Weakness. Most of us cringe inwardly even just hearing that word. We’ve been taught that weaknesses are something to be ashamed of, and there are plenty of people who seem to live by the belief that the truly great amongst us don’t have weaknesses. That’s about as far from the truth as we can get!

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I have previously written about focusing on your strengths, not your weaknesses. I still wholeheartedly believe that playing to our strengths is a fantastic strategy. But I am also convinced that responding effectively to our weaknesses is something anyone can master.

In this post, I…

Hands up if you’ve sat in countless training sessions and performance appraisals, hearing that you need to work on your weaknesses? 🙋🏻‍♀️ Did this ever inspire you? I’d hazard a guess that it left you feeling demotivated and frustrated.

That’s a common reaction! But for some reason, many managers, consultants and trainers still favour this “fix your weaknesses” approach. And it’s usually a waste of everyone’s time and energy. Why?

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Weaknesses vs strengths

When we focus on what is hard for us, we quickly lose our energy, motivation, momentum, and productivity. Things get harder to do instead of easier.

But focusing on our…

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We live in a culture that worships talent as the path to success. Have you heard people describe someone at the top of their game as a “freak”, a “genius”, or a “natural”? Or heard their performance described as “effortless” or “magical”? We come unstuck when we believe that natural talent is the key to success; so why are we biased towards this idea, and what can we do about it?

Biased thinking about success

Our thinking is biased. We value the idea of innate (inborn) talent more than the idea of hard work producing results and achieving success. Why? According to Nietzsche:


In a recent article, I shared ten strategies for having great ideas.

I love the process of coming up with great ideas. But ideas on their own don’t mean anything.

Great ideas aren’t enough; turning them into great results is what changes the world.

Here, I share seven strategies that have helped me turn my great ideas into great results.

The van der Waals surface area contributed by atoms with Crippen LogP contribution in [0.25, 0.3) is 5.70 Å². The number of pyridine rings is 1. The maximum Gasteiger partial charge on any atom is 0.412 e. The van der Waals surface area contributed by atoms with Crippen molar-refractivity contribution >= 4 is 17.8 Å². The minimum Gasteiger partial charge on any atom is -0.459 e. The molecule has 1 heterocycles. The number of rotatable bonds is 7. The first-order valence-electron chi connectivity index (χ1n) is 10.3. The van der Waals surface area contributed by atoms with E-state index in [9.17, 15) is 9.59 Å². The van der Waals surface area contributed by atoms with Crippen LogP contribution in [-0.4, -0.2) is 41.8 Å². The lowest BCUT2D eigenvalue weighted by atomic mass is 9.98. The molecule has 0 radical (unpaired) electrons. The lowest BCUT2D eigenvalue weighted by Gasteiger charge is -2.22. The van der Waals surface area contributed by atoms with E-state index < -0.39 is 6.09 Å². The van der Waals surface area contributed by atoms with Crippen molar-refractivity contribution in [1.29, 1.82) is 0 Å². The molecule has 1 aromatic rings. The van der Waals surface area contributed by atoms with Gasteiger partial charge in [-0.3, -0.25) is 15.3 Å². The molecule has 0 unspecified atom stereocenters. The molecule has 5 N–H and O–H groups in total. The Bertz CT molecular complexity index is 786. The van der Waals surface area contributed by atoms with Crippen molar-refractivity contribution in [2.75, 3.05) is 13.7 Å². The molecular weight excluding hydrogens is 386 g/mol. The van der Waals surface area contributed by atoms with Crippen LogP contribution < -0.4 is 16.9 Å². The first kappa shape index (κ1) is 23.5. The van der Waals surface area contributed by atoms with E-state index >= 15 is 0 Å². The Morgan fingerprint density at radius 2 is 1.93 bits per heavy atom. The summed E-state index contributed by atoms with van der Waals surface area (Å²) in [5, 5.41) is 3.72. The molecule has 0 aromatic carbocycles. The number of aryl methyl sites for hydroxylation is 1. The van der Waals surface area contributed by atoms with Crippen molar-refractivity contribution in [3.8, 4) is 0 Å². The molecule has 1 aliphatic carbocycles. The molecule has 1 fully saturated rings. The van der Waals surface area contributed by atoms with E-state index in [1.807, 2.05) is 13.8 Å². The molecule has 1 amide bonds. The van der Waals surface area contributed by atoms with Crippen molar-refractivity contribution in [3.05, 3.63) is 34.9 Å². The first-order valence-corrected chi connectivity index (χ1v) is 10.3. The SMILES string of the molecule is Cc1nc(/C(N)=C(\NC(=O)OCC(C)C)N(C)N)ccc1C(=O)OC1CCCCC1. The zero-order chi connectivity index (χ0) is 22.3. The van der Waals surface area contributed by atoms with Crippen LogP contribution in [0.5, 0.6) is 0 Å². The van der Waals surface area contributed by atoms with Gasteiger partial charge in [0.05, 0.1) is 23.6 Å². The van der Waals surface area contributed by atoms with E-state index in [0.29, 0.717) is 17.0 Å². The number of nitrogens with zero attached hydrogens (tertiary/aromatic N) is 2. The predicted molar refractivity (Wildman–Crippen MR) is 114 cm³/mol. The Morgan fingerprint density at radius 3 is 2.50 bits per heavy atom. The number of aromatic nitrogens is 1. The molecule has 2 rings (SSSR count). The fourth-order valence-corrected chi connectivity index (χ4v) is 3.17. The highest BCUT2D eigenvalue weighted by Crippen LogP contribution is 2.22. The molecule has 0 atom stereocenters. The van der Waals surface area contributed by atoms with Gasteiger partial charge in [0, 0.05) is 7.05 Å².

Hands holding a sheaf of papers covered in graphs and a tablet
Hands holding a sheaf of papers covered in graphs and a tablet
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1. Prioritise

Not all ideas are created equal, so it’s vital to have a way of prioritising them. Some ideas are too big to start with — you need to gather the “low-hanging fruit” before you can tackle the big ones.


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Time. How often do you hear yourself or others say that you don’t have enough of it, or you’re running out of it, or you wish you had more of it? Yet everyone has the same amount of it. And we all get a new stash of it every day.

So why do we feel like that there’s never enough, and we could always use more? I reckon that many of us have an unconscious belief that we’re not quite doing enough, causing us to add activities without considering their value.

Time is abundant…

Time is a renewable resource, totally unaffected by anything…

We all want to have great ideas that will deliver improvements. But often, we’re so busy that we’re still trying to finish last week’s to-do list. And so we have zero capacity for trying to think up great ideas.

I’ve got some good news — it doesn’t have to be difficult or time-consuming to develop great ideas. You need simple strategies to open your mind and tap into your insight. You can use these strategies to tackle any challenge your facing, big or small, at home or work.

A lightbulb drawn on yellow notepaper pinned to a corkboard
A lightbulb drawn on yellow notepaper pinned to a corkboard
Photo by AbsolutVision on Unsplash

1. Have lots of ideas

You’ll never have a single great idea…

Daria Williamson

Coach, facilitator, trainer. Book lover. I help people and businesses get unstuck. Science-backed tools & strategies to create wellbeing & sustainable results.

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